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How to create a timer in C#

Aaron Xie

Grokking Modern System Design Interview for Engineers & Managers

Ace your System Design Interview and take your career to the next level. Learn to handle the design of applications like Netflix, Quora, Facebook, Uber, and many more in a 45-min interview. Learn the RESHADED framework for architecting web-scale applications by determining requirements, constraints, and assumptions before diving into a step-by-step design process.

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To create a timer in C#, you have to use the Timer class, which allows you to execute methods at a specified interval. Below is a simple example of a timer using C#.

using System;
using System.Threading;
public static class Program {
public static void Main() {
Timer t = new Timer(TimerCallback, null, 0, 1000);
Console.ReadLine();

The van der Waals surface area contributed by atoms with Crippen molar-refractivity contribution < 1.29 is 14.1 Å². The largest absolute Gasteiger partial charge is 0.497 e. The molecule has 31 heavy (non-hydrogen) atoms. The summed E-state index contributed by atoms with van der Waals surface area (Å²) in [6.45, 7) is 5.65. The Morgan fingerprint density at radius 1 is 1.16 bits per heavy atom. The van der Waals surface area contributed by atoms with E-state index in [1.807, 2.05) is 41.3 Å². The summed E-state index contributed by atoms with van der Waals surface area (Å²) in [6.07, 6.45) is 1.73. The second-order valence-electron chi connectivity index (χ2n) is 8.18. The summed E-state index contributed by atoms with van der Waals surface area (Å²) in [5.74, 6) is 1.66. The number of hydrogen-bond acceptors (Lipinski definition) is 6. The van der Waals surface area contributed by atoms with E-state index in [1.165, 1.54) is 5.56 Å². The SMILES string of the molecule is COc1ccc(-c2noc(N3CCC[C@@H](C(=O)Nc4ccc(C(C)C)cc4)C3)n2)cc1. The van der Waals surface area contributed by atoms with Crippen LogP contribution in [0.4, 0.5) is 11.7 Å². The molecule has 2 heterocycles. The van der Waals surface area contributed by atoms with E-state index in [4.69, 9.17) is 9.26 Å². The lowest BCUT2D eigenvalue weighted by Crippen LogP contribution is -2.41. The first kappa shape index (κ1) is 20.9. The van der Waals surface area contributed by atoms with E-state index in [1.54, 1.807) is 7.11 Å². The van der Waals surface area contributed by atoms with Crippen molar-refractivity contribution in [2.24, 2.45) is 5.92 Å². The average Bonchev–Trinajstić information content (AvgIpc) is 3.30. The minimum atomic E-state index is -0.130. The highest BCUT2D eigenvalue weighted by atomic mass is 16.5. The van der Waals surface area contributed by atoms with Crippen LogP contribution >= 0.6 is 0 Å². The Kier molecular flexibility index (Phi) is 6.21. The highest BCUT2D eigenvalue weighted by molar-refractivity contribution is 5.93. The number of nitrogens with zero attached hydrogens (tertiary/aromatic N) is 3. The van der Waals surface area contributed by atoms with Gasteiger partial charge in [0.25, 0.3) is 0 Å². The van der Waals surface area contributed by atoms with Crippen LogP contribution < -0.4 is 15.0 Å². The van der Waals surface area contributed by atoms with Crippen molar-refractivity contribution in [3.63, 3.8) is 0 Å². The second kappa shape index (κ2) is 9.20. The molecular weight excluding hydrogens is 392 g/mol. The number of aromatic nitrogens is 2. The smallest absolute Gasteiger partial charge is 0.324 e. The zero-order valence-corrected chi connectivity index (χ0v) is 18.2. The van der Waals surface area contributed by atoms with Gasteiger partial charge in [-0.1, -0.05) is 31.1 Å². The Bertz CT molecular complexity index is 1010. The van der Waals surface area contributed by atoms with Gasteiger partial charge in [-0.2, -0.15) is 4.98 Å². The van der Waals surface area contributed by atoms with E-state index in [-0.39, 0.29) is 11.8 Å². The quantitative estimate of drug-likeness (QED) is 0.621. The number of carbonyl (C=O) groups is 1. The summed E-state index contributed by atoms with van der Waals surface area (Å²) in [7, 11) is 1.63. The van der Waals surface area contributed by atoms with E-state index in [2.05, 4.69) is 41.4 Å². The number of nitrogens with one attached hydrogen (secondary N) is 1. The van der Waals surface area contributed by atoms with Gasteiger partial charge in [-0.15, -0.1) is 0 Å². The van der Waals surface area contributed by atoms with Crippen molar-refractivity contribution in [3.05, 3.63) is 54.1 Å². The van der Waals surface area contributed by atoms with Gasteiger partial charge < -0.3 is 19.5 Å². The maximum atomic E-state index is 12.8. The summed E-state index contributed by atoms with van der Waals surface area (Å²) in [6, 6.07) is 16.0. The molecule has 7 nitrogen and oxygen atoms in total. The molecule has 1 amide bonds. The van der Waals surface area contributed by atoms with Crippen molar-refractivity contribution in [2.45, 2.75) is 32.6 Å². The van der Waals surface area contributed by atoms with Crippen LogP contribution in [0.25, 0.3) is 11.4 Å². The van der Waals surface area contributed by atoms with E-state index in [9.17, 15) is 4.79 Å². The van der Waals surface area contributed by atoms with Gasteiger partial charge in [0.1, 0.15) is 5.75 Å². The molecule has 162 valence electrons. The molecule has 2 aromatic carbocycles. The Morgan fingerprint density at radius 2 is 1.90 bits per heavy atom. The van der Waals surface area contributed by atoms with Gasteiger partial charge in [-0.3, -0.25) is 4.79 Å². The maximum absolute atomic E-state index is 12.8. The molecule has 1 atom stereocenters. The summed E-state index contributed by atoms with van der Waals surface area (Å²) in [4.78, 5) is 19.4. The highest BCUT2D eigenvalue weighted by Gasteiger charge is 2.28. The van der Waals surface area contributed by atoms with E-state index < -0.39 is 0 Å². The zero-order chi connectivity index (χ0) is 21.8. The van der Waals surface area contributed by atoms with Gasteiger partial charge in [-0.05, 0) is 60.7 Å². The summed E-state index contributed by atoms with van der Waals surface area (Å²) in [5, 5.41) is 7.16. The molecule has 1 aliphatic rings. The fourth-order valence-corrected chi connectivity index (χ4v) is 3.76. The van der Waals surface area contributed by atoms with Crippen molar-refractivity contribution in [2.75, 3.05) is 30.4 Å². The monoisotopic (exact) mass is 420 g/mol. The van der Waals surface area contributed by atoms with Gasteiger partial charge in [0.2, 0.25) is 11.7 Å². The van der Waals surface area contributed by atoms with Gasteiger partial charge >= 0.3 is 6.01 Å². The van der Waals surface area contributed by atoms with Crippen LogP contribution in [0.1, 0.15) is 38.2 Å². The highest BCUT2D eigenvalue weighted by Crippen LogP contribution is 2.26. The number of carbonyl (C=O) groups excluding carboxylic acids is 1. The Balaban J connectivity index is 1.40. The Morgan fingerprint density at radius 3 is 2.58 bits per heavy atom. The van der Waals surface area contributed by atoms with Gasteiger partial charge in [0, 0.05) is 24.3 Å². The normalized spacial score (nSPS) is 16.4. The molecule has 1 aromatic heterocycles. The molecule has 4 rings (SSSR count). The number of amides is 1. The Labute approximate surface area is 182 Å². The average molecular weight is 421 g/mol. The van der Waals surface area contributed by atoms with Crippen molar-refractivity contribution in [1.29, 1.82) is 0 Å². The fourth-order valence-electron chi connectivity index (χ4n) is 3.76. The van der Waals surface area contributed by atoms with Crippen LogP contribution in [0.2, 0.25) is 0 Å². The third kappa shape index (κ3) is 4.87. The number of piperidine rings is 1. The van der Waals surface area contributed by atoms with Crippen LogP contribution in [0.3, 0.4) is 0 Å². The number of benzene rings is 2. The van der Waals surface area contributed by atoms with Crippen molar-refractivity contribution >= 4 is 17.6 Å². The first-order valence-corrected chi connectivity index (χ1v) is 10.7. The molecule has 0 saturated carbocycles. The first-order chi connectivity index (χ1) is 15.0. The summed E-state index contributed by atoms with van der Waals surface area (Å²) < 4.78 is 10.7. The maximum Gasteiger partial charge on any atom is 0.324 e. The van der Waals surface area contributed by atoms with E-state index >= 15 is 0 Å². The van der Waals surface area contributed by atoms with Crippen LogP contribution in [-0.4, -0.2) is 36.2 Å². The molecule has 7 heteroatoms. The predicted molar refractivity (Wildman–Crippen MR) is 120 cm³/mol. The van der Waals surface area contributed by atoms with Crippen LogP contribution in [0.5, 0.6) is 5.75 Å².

}
private static void TimerCallback(Object o) {
Console.WriteLine("In TimerCallback: " + DateTime.Now);
}
}
  • Uses the System.Threading namespace, which allows you access various classes and interfaces that enable multi-threaded programming, like the Timer class (Line 2).

  • Creates a Timer object that will call the TimerCallback function every 1000 milliseconds. The null value is for the state parameter, which allows you to pass any information to be used in the callback method. The 0 is for the dueTime variable, which is the time of delay before the callback is called (Line 7).

  • Waits for the user to hit Enter, which will stop the timer (Line 8).

  • Creates the function TimerCallback, which will be called every 1000 milliseconds from the Timer object. Object o is passed in, since the TimerCallback function requires an object parameter, even if you don’t use it (Line 11).

  • Logs the time in the console every second, or 1000 milliseconds (Line 12).

RELATED TAGS

timer
c#

Grokking Modern System Design Interview for Engineers & Managers

Ace your System Design Interview and take your career to the next level. Learn to handle the design of applications like Netflix, Quora, Facebook, Uber, and many more in a 45-min interview. Learn the RESHADED framework for architecting web-scale applications by determining requirements, constraints, and assumptions before diving into a step-by-step design process.

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